Mission: Impossible III
Starring: Tom Cruise, Philip Seymour Hoffman, Ving Rhames, Laurence Fishburne
Mission: Impossible II opened with Tom Cruise scaling a mountain, the camera Matrixing around him as he dangled over, I don’t know, the Grand Canyon or something, defying gravity and common sense with the determined joy of a loopy movie star using Oprah’s couch as a trampoline. Okay, not that psychotic, but still, it was an over-the-top opening in which Cruise picked up the traditional mission recording and threw it right into the camera as it self-destructed in its five allotted seconds.
What does that tell you? That tells you that you’re watching a cartoon, a screwy bit of special-effects fun that shouldn’t be taken as any more serious than the fat pink bundle of cotton candy that it is.
Episode Three of the action franchise opens with a scream over a black screen as a grimly evil Philip Seymour Hoffman says, “We’ve put an explosive charge in your head.” Cruise’s agent Ethan Hunt is sweaty, dirty, bloody, groggy, and manacled to a chair. We’re already at the climax of the film, and the personal hatred between hero and villain is instantly put into boldface when Hoffman puts a gun to the head of Hunt’s wife, whimpering through duct tape in blind panic.
So, yeah, we’re not going for the straight roller-coaster here.
This time the franchise is in the hands of J.J. Abrams, creator of Lost, Felicity and, most importantly, Alias. The guy has been doing solid spy action on a TV budget for five years now, and one of the hallmarks of Alias is the human element. In the show’s first season, especially, it was pretty much Felicity with guns. So the expectation with Abrams directing was that this installment would offer what the first two films lacked: Some kind of female presence that’s really worth a damn, and a bit of depth to Tom Cruise’s character. Oh, and also that lots of people, particularly women, would be tied down in chairs and tortured. Abrams delivers on all counts, bringing out a solid and compelling action film that balances entirely on the emotional vulnerability of its star, the combination that Die Hard so brilliantly nailed. (And along the way he tortures Cruise, Hoffman and two women in chairs. Whatever gets you through the night, J.J.)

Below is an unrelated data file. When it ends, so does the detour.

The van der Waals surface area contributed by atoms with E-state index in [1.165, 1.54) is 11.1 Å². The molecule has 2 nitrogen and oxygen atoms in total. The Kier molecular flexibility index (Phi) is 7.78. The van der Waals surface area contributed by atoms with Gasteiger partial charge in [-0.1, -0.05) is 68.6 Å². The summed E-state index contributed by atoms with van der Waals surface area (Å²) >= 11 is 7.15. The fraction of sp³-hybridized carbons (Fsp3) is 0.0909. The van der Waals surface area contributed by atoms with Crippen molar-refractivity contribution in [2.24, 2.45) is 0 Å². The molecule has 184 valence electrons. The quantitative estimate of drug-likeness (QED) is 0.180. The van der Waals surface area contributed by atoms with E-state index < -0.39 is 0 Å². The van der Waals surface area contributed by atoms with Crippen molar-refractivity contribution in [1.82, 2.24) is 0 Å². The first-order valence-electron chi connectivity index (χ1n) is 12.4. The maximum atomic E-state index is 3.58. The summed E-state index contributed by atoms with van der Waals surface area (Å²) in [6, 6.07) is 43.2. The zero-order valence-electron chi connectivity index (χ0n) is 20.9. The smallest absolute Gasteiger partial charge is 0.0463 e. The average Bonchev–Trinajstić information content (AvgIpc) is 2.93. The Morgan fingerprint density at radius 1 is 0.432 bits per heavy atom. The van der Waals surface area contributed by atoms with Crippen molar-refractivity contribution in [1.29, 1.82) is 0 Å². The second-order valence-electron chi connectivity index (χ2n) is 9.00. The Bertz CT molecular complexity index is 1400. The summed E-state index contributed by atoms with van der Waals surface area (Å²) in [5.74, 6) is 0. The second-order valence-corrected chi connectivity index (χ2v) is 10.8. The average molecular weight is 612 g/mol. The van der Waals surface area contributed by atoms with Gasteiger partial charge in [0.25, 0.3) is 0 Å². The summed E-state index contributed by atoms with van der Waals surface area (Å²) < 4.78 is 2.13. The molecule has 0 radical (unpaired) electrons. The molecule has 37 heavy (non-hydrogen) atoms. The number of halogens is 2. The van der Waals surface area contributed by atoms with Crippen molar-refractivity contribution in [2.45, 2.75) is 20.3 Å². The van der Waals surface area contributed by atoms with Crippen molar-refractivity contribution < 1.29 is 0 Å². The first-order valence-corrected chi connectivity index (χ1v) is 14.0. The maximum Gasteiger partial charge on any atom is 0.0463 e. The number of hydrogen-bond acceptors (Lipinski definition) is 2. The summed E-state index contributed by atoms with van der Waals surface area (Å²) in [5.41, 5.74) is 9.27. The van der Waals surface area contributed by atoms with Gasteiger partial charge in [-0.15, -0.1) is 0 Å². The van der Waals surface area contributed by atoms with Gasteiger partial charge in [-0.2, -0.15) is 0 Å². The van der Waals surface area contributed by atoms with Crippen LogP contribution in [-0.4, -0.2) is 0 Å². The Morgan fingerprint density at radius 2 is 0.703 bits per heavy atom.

After the incendiary opening, we jump to the start of the story: Ethan Hunt out of the field — he trains agents now rather than undertaking impossible missions himself. He’s settled down with a cover job at the Department of Transportation, and he’s celebrating his engagement to a pretty nurse who has no idea she’s marrying a hardened professional killer (Cruise’s patented batshit-crazy grin should be a tip-off, though). Called in to rescue a captured agent (Felicity star Keri Russell), the mission goes awry and Cruise commits to leading a field op to capture the bad guy, a vaguely defined arms dealer played with steely arrogance by Hoffman.